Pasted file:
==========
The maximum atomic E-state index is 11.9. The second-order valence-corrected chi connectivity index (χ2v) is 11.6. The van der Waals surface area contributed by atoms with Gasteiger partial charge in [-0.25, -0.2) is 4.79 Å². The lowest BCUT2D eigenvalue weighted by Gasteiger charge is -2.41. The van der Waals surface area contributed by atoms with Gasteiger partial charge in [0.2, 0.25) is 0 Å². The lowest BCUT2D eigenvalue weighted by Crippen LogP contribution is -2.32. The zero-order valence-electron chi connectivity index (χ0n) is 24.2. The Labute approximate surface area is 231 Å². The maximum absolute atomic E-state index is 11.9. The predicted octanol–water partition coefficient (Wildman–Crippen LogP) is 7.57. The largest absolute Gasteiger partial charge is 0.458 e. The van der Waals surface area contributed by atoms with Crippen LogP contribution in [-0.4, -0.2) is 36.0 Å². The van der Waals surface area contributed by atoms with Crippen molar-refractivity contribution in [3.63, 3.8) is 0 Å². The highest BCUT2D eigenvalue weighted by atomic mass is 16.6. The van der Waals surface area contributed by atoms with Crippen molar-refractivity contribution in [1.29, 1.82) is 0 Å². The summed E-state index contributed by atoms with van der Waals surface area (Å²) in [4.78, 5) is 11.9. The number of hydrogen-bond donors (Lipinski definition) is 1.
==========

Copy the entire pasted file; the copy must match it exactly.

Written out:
The maximum atomic E-state index is 11.9. The second-order valence-corrected chi connectivity index (χ2v) is 11.6. The van der Waals surface area contributed by atoms with Gasteiger partial charge in [-0.25, -0.2) is 4.79 Å². The lowest BCUT2D eigenvalue weighted by Gasteiger charge is -2.41. The van der Waals surface area contributed by atoms with Gasteiger partial charge in [0.2, 0.25) is 0 Å². The lowest BCUT2D eigenvalue weighted by Crippen LogP contribution is -2.32. The zero-order valence-electron chi connectivity index (χ0n) is 24.2. The Labute approximate surface area is 231 Å². The maximum absolute atomic E-state index is 11.9. The predicted octanol–water partition coefficient (Wildman–Crippen LogP) is 7.57. The largest absolute Gasteiger partial charge is 0.458 e. The van der Waals surface area contributed by atoms with Crippen LogP contribution in [-0.4, -0.2) is 36.0 Å². The van der Waals surface area contributed by atoms with Crippen molar-refractivity contribution in [3.63, 3.8) is 0 Å². The highest BCUT2D eigenvalue weighted by atomic mass is 16.6. The van der Waals surface area contributed by atoms with Crippen molar-refractivity contribution in [1.29, 1.82) is 0 Å². The summed E-state index contributed by atoms with van der Waals surface area (Å²) in [4.78, 5) is 11.9. The number of hydrogen-bond donors (Lipinski definition) is 1.